Lake Champlain looks awfully inviting on a warm, sometimes muggy July day like Friday was, but Burlington city employees are hoping you resist the temptation to take a dip.
It’s because of an issue most of the city’s public beaches are experiencing that happened twice last summer…but which hadn’t shown up this year until today.
At about 9:00 Friday morning, Burlington Parks, Recreation & Waterfront tweeted that the beaches appeared to be OK for swimming. However, shortly after 11:30, they reported a possible sighting of cyanobacteria, or blue-green algae, at North Beach.
Less than an hour after that, they tweeted, “Darn.”, saying that Leddy Beach and Texaco Beach are also shut down.
“In some ways, it wasn’t a suprise, in that we’ve been having day upon day of warm weather and that can be something that can trigger the cyanobacteria to come up,” Parks, Recreation & Waterfront director Cindi Wight said.
Health officials say that while swimming or wading in water with blue-green algae isn’t always harmful, it can cause rashes, diarrhea or stomach problems, among other health concerns.
Blanchard Beach is still open, and a Burlington man we spoke with there bikes to work and back every day along the waterfront.
“Whenever the (beach closure) signs are out, I do see them, and I’m just curious as to what exactly they are,” Richard Bragg said. “Was it a discharge that had happened, or is it just testing that they do every day and they found something?”
As it happens, there was a stormwater and sewer system discharge into the Pine Street Barge Canal late Thursday night. Burlington Public Works staff members say the discharge was mostly stormwater and was not sent directly into Lake Champlain. However, the barge canal does flow into the lake.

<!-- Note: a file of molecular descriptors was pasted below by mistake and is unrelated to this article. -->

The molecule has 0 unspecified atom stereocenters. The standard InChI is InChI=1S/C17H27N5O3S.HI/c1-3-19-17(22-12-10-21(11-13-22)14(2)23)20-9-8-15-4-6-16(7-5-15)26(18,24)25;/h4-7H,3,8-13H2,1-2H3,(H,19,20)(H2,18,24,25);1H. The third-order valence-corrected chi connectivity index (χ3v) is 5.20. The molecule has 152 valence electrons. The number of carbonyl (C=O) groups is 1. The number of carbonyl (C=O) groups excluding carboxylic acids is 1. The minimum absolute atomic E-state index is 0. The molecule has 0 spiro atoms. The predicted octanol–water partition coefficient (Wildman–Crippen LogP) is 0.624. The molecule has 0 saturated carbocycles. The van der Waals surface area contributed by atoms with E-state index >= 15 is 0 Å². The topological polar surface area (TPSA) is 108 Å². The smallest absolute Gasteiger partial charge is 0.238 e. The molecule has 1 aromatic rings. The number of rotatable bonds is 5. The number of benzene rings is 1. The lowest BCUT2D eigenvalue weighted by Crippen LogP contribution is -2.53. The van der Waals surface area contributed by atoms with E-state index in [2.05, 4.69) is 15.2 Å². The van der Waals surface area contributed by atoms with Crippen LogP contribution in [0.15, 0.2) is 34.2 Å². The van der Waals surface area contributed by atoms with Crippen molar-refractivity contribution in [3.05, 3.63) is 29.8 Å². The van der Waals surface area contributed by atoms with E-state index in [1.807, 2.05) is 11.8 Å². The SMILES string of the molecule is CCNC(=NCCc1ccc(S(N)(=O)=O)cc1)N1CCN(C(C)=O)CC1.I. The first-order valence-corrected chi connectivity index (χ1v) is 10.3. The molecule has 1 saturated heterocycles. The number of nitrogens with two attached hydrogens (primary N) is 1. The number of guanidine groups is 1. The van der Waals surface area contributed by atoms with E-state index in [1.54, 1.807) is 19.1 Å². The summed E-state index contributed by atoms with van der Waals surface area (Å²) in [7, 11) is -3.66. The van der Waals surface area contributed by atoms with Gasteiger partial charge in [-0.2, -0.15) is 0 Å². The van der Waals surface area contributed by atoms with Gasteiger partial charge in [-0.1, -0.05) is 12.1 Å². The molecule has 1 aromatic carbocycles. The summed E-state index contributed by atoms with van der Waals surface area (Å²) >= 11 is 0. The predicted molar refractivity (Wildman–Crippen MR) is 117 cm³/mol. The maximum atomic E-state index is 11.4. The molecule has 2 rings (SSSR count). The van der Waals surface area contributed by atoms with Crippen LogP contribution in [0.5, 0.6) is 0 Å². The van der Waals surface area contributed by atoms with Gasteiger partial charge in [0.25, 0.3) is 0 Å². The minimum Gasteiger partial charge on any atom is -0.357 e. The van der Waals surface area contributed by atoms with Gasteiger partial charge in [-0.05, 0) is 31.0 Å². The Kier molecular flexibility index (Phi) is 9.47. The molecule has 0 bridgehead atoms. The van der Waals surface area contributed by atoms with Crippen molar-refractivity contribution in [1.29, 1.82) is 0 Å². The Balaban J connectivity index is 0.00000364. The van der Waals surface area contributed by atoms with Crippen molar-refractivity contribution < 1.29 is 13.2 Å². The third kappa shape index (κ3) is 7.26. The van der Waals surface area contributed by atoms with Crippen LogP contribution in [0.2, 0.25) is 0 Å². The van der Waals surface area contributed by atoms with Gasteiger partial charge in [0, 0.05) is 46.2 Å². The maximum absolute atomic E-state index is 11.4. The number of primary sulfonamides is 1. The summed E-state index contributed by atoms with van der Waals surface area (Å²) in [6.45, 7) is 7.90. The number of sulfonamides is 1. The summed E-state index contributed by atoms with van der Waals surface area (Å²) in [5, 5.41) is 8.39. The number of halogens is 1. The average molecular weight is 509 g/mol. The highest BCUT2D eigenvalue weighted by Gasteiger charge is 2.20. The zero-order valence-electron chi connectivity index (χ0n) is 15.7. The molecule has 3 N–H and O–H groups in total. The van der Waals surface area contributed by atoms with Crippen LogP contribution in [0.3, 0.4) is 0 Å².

“I really would like to know if it is related to the discharges,” Bragg said. “I think there’s a water treatment plant right up there. I have a feeling that it has to do with that, but I don’t really know.”
The DPW says last night’s discharge did not lead to any beach closures and is not related to the performance of the treatment plant.
There’s no estimate, however, of the size of the discharge in terms of gallons of water.
Wight says Parks, Rec & Waterfront has a robust testing program that works with the DPW and the state.
“The system’s in place to make sure everybody’s safe at our beaches, so we will be testing again tomorrow morning,” she said. “It’s about 30 minutes after we test that we can determine if we’re able to open the beaches back up again or if they have to remain closed.”
Parks, Rec & Waterfront staff members have also shared some information on exactly how they test for not only cyanobacteria, but also E.coli contamination. You can find those additional details about the tests here.